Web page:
Trust begets trust
Last weekend my wife, Maggie, and I stopped by our local Lowe’s home improvement warehouse in search of some spring plants to hang on our porch. By the time we made it out to the garden center, we’d already filled our cart with a few unrelated items from inside the store. We browsed the adjacent outdoor garden center but were unable to find exactly what we were looking for. We wanted to exit that area and see the selection in the parking lot and on the front sidewalk. I parked our semi-full cart in the garden center as we prepared to exit and asked a cashier if it would be OK to leave it there while we shopped outside the traditional store boundaries. The cashier said, “Actually, you can just take your cart with you into the parking lot, if you’d like.”
A policy of mistrust
Our Lowe’s experience got me thinking about the psychology of trust – specifically the trust that exists (or fails to exist) between businesses and consumers. I’ve noticed that merchants typically have policies on one end of the spectrum or the other – sometimes written, but usually implied. While some companies are as trusting as Lowe’s, many create policies that clearly demonstrate their mistrust of consumers.
On our way to Lake Anna, Va., one summer day, we stopped by a deli to grab some breakfast sandwiches. We were jolted when we heard the owner yelling across the store at a patron, “No, no, no, no, no!” The patron, who appeared to be a construction worker, was at the ice machine dispensing ice into a plastic bag – seemingly in order to cover his Styrofoam-enclosed lunch in that bag. The man was clearly embarrassed and unaware that he’d been doing anything “wrong.”
When he finished scolding his customer, the owner barked at his employees for allowing such a practice. (He wasn’t about to give away ice for free.) Then he grabbed paper, a permanent marker and prepared a sign that said, “Ice for Sodas Only!”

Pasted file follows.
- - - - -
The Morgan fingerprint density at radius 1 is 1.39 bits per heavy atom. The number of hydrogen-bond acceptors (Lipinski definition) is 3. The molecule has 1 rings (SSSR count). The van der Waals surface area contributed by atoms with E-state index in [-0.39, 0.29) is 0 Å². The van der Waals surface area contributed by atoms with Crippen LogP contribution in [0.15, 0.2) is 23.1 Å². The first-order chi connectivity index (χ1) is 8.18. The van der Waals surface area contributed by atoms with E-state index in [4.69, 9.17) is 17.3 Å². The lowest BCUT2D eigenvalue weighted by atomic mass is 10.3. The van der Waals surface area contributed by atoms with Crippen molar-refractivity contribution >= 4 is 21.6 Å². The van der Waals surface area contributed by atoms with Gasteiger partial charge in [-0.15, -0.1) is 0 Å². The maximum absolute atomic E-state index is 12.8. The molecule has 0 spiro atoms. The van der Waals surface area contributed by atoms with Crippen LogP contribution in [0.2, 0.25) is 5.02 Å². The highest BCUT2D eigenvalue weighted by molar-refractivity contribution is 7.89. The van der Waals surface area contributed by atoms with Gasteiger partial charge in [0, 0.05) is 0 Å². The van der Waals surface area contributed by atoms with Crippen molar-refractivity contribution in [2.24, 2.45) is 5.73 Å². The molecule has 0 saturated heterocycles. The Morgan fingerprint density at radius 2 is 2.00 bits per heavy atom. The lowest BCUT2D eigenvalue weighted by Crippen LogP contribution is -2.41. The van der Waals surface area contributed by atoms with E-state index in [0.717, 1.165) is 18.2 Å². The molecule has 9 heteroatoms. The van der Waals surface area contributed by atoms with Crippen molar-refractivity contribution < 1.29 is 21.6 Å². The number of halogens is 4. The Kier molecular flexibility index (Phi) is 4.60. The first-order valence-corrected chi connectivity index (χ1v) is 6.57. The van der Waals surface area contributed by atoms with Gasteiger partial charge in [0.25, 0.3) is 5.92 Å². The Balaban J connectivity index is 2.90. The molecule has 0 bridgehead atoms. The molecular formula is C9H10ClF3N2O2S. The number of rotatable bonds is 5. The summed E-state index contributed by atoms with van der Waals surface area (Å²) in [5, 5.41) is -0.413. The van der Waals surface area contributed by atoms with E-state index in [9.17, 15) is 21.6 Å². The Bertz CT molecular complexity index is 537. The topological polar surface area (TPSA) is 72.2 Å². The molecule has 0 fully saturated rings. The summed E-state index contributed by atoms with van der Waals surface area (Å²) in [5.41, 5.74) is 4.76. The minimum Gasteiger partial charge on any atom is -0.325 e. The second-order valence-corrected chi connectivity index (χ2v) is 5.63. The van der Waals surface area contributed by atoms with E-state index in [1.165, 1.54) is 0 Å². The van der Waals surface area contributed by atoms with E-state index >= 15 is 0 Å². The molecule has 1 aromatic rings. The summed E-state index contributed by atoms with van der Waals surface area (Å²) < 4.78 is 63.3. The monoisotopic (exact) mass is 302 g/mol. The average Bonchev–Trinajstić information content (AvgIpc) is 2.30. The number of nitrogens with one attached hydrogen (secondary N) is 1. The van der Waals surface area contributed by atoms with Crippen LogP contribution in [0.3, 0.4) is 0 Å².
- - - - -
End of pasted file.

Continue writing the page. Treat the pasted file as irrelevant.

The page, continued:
All too often business owners create rules for the 1 percent who are – or who might be – “misbehaving,” thus demonstrating mistrust to the other 99 percent of us who never will. Those actions, rules and policies communicate a clear message: “Sorry, but our policy is to not trust you.”
In business, actions speak louder than words. Even if a business doesn’t formally exhibit such mistrust (i.e., a wall sign), its culture and actions communicate it all the same, and the company ends up suffering.
A company that maintains a culture of trust sets a positive tone and communicates a positive message: “We believe that people are good and trustworthy.” This atmosphere permeates everything that company does. Trust has a profound impact on your company’s culture and your brand’s perception in the marketplace.
A funny thing happens when we expect our clients to be honest – not only do they usually fulfill our expectations, they also become more trusting of – and loyal to – us. (Note to the skeptics: Don’t let one bad apple spoil your perception of the whole bunch.)
Bottom Line: Trust begets trust. Once you’ve earned the trust of your customers and clients, price becomes a lot less relevant. Additionally, you will be creating more raving fans and that segment of your clientele is responsible for a whopping 80-90 percent* of your referral business. Trust not only creates profit, trust builds a rewarding and positive culture among your team and with your customers.
Trust is ultimately profitable: Just ask companies like Amazon, Costco, Lowe’s, Zappos.com, FedEx, or just about any retailer with a self-checkout option. These companies all do a wonderful job of demonstrating trust and the positive ramifications of this trust (including profitability) are immeasurable.
- Do you trust your customers and clients?
- How are you demonstrating that trust?